i'm always happy to see grad students finish and get jobs, but have learned the past few years how much i'll miss having true friends and colleagues around for conversations. oh sure, it is great for them, but what about my needs? when melissa left for portland, i stopped by her empty office for weeks. how could she leave me during baseball season? with the twins in a pennant race, no less. amy and jeremy both left huge voids. we still cook up long-distance projects together, but i miss the day-to-day conversations. amy talked running and patiently taught me a little soc of gender. jer would give me a heads-up on crim literature and slide me an old husker du tape or supersuckers tickets when we both needed a break.

there's talk of darren accepting an offer soon, but at least he'll be here through summer. mike is leaving now, however, and the loss of dr. massoglia will certainly be profound. in fact, he claims to be the time-varying-covariate responsible for whatever research productivity i've had in the seven years since his arrival at the minnversity. he's got a point: i published virtually nothing before he arrived, a fair amount during his time here, and now, who knows? fortunately, other smart and interesting minngrads are writing spine-crushingly good dissertations right now.

Saturday, December 10, 2005

teachers, students, and the smokin'-est cat

every teacher wants to make a difference. at semester's end i often wonder whether and how i'm reaching people. were they inspired the way that my teachers inspired me? sometimes they tell you, sometimes they don't. one of my favorite odes to a teacher is from duane allman, the guitar virtuoso who died on his motorcycle at 24. here's allman on his first guitar teacher:

The cat that taught me to play guitar ... Jim Sheppley, Ol' Lightnin' Fingers. The first number one, taking care-of-business man in Daytona Beach, Florida; The cat that had it all together if you wanted to learn anything. If you wanted to play something right, you'd go to him and learn it. The baddest cat. A very influential cat in my life, also. He's dynamite. The smokin'-est cat. I can't even talk about him, he's so hip. He glows in the dark. He hung the moon and tells the sun when to come up. Shepp is smokin'.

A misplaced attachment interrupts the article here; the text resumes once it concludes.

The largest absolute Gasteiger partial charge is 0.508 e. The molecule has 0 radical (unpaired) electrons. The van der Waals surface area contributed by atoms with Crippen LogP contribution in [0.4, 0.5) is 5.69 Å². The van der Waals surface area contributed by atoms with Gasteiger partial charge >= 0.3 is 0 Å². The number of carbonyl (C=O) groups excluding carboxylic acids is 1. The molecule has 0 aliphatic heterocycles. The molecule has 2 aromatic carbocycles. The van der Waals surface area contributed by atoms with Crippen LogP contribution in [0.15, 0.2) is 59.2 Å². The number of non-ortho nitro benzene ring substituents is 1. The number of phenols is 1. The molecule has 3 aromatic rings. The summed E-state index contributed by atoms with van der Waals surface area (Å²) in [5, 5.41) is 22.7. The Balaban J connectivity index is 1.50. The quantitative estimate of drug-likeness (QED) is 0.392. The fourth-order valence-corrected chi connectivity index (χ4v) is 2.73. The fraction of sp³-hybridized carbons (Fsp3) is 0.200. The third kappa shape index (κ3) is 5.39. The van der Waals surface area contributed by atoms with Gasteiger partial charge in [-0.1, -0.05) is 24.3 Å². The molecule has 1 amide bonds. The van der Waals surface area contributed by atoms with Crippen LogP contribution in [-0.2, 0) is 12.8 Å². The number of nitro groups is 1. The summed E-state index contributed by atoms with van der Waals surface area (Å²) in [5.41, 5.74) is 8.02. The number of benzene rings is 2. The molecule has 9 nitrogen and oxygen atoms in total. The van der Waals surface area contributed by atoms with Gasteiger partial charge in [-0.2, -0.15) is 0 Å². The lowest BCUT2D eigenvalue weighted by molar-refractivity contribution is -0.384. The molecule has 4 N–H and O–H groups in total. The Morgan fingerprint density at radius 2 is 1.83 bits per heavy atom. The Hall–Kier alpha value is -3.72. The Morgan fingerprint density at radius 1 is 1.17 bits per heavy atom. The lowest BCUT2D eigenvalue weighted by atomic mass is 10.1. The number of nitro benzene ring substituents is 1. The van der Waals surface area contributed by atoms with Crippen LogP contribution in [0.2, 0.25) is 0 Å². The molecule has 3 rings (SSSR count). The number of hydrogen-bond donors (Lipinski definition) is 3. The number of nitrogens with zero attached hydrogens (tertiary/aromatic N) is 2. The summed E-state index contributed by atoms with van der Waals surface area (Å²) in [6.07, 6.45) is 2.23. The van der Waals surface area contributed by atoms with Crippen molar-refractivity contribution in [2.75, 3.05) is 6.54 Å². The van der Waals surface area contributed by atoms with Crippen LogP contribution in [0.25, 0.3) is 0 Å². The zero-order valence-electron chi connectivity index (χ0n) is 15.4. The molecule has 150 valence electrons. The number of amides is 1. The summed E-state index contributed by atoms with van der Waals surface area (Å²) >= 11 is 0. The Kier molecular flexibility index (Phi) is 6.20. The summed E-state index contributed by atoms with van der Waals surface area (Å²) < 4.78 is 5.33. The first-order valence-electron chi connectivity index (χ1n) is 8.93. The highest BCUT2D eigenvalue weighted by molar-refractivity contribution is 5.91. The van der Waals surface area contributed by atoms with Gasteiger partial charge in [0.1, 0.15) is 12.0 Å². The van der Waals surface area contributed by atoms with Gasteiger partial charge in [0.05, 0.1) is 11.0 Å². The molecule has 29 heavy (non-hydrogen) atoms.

dang. i've gotten some decent teaching evaluations, but nobody ever said i was so hip that i hung the moon. i've never heard jim sheppley play, but the quote reflects as well on mr. allman as it does on "ol' lightnin' fingers." i was lucky to have some very influential cats in my life too. one can only hope to pay it forward.

Friday, December 09, 2005

bringing human rights back home

tomorrow night i'll be participating in bringing human rights back home, a minnesota human rights center conference. i'm excited about the free evening performance of i voted for gummi bears, ochen k.'s one-person multi-media show on the history and impact of felon disenfranchisement. i've seen a preview of ochen's show and it is truly amazing -- surprisingly funny and personal, but also well-informed by the social science literature. his performance is at 7 pm friday in mondale hall of the university of minnesota law school, 229 19th ave s., minneapolis. i'll be on a panel of discussants immediately following the performance from 8-9 pm.

Thursday, December 08, 2005

curtiss a lennon show tonight

one of my favorite voices will be singing john lennon tonight at first avenue. an impromptu tribute 26 years ago has become a heartfelt tradition. i remember curtiss a. as the legendary "dean of scream" and the man flat puts out live. sort of a mix between james brown, howlin' wolf, and an overcaffeinated paul mccartney. doors are 5:30 and tickets are $10-12 at 701 1st ave. n. in minneapolis (612.332.1775). i'll show up late, after the big guy in back battles the stillwater heavyweight tonight.

still don't think its worth venturing out on a cold minnesota night? just imagine this voice doing lennon with love. 'nuff said.

Tuesday, December 06, 2005

snitchin'